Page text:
June 26, 2020
I am a 48-year-old who was working full-time through March and now I'm out of work and thinking about going to back to college. I finished two years of college in Ohio in the late 1990s, then left for financial reasons, then did another year of college in Virginia, then ran out of money again, and then did one semester at a different school in Virginia before leaving that school too. So I have a few years of college but not all at the same time or same school. I last went to school in 2004. So when I apply to college this time around, will they take those old credits, and would I need to take the SAT again now that I'm 48? Basically I just want to know how this all works for someone like me who is an adult and has been out of the college world for a long time.
First the good news: It's highly unlikely that you will have to take the SAT again! These tests are designed for teenagers, not adults, and even snazzy institutions like Yale, which ordinarily do require standardized tests for admission (at least when it's not during a pandemic) will waive this requirement for their Eli Whitney program that is aimed at non-traditional candidates. This is true at almost all other colleges as well.
As for your credits being accepted, most of them probably will, but this can vary from college to college and, especially, from subject to subject. You may have heard that college credits have a 10-year shelf life, but in most cases, this isn't true. Again, it really depends on your curriculum and your goals. If, for instance, your interest is in computer science, the courses you took in the 1990s may not be considered up-to-date now, and you would have to retake some classes in STEM fields. But if you're an English major, all of those credits could still be valid.
Some colleges will only let you transfer a certain maximum number of credits — often the equivalent of two full years of study. So you might exceed the upper limit at such places, and you would only be able to use the credits you earned in Ohio. Typically, the more selective a college is, the more stringent they are about their "residency requirement." (A "residency requirement," in this case, doesn't mean you have to live in a dorm! It just refers to the amount of time that you have to spend as a matriculated student in order to earn a degree.)
So a smart choice might be a "Degree Completion Program." These are designed specifically for students like you .... folks who have already taken years of college classes but never earned a bachelor's degree. If you Google "Degree completion programs," you'll see many options. Note that these are often online programs. You don't say if you are looking for a true on-campus college experience or if you just want to get to the finish line, ASAP, without cheering for the football team, sharing all-nighters with bleary-eyes friends, or stumbling home in the wee hours from a keg party. ;-) If you aren't seeking campus life, then an online degree-completion program might be just the ticket.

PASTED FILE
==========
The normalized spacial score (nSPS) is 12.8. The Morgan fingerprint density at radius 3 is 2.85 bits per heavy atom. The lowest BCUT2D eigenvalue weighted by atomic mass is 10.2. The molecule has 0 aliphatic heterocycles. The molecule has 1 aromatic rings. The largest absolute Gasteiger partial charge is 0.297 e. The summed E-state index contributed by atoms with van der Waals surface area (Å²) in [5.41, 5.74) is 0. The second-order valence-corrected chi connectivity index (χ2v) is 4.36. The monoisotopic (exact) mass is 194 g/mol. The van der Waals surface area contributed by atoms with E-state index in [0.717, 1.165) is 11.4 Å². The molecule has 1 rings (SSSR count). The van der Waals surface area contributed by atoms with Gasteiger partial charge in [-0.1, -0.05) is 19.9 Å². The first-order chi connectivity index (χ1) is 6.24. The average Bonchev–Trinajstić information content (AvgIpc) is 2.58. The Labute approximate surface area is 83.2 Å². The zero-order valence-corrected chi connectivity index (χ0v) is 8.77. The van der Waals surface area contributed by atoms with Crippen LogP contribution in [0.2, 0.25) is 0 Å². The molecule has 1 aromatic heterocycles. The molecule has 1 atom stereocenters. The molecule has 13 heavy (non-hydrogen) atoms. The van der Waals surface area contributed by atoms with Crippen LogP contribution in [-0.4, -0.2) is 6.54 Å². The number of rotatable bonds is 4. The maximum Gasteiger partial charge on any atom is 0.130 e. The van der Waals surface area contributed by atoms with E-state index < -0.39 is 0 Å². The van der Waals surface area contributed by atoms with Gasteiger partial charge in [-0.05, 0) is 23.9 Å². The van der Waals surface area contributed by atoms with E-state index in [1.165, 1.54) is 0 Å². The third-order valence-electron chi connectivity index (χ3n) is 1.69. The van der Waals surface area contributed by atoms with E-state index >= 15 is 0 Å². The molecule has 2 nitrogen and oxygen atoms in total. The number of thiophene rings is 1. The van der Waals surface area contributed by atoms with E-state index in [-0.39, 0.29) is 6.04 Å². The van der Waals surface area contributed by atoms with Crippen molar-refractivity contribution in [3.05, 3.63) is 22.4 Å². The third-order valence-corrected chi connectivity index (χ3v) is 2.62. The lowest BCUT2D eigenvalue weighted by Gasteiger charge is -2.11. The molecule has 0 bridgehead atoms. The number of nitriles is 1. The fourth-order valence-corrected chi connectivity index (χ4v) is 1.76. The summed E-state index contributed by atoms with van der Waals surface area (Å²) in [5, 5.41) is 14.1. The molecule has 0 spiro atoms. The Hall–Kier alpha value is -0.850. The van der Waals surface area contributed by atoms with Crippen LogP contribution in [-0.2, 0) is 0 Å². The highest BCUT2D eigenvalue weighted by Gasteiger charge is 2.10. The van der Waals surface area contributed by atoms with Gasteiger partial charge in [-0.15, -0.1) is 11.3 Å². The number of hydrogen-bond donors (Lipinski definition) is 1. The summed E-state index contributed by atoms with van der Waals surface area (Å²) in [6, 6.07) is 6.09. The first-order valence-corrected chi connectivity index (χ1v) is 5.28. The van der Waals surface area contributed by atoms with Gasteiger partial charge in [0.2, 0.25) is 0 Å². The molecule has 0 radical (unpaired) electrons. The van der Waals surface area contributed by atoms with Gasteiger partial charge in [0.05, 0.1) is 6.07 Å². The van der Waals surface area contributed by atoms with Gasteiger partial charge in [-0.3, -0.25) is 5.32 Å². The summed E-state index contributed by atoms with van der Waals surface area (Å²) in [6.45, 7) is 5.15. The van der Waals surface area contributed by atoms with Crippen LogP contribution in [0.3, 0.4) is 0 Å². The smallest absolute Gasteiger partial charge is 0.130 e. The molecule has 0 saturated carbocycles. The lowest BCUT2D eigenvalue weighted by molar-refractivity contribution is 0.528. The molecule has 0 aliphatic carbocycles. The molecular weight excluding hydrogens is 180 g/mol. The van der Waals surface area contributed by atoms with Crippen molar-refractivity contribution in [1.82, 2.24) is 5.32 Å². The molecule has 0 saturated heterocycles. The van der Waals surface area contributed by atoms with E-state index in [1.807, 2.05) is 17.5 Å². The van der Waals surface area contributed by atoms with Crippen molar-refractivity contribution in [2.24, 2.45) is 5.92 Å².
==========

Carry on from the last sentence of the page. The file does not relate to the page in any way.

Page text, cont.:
If, however, you yearn for classroom discussions and tea with professors, then it's not too late for you to have it. Some degree-completion programs are available on actual campuses. Also, Google "College Programs for Non-Traditional Students' to see what comes up. Here's one example of what you'll find.
At Smith College, where I used to work, the highly-regarded Ada Comstock Scholars Program is an on-campus opportunity for women who have attended college but never received a bachelor's degree. The "Adas," as they're nicknamed, range in age from about 24 to 94 (!) and they are offered all of the same opportunities as traditional-aged undergrads, but with more flexibility (for lighter course loads, for on-or-off-campus housing), etc. If you are female and eager to take another shot a true college life, you can look into this program and to similar ones at other elite women's colleges. As noted above, the more selective the college you desire, the pickier your credit evaluation could be (meaning that you may not be able to retain all your credits, especially those that extend beyond two years of full-time study), but the better the financial aid is apt to be, if you qualify.
More good news (and there really isn't any bad news!): opportunities for adult students are growing by leaps and bounds. Whether this is because college officials believe that adult students are among their most focused and motivated or simply because they realize that older bodies fill empty desks as well as younger ones do, you should be able to find a school that meets your needs and even your budget. Because you don't say what you plan to study, where you live, if you are willing to relocate, and if you would prefer an online program on an on-campus one, "The Dean" can't provide any specific suggestions. But I can certainly provide a ton of moral support because I feel that your plan is a sound one, and I even sometimes wonder if college, like youth, is wasted on the young! Best of luck to you as you continue your education.
Sally Rubenstone is a veteran of the college admissions process and is the co-author of three books covering admissions. She worked as a Smith College admission counselor for 15 years and has also served as an independent college counselor, in addition to working as a senior advisor at College Confidential since 2002. If you'd like to submit a question to The Dean please email us at firstname.lastname@example.org.
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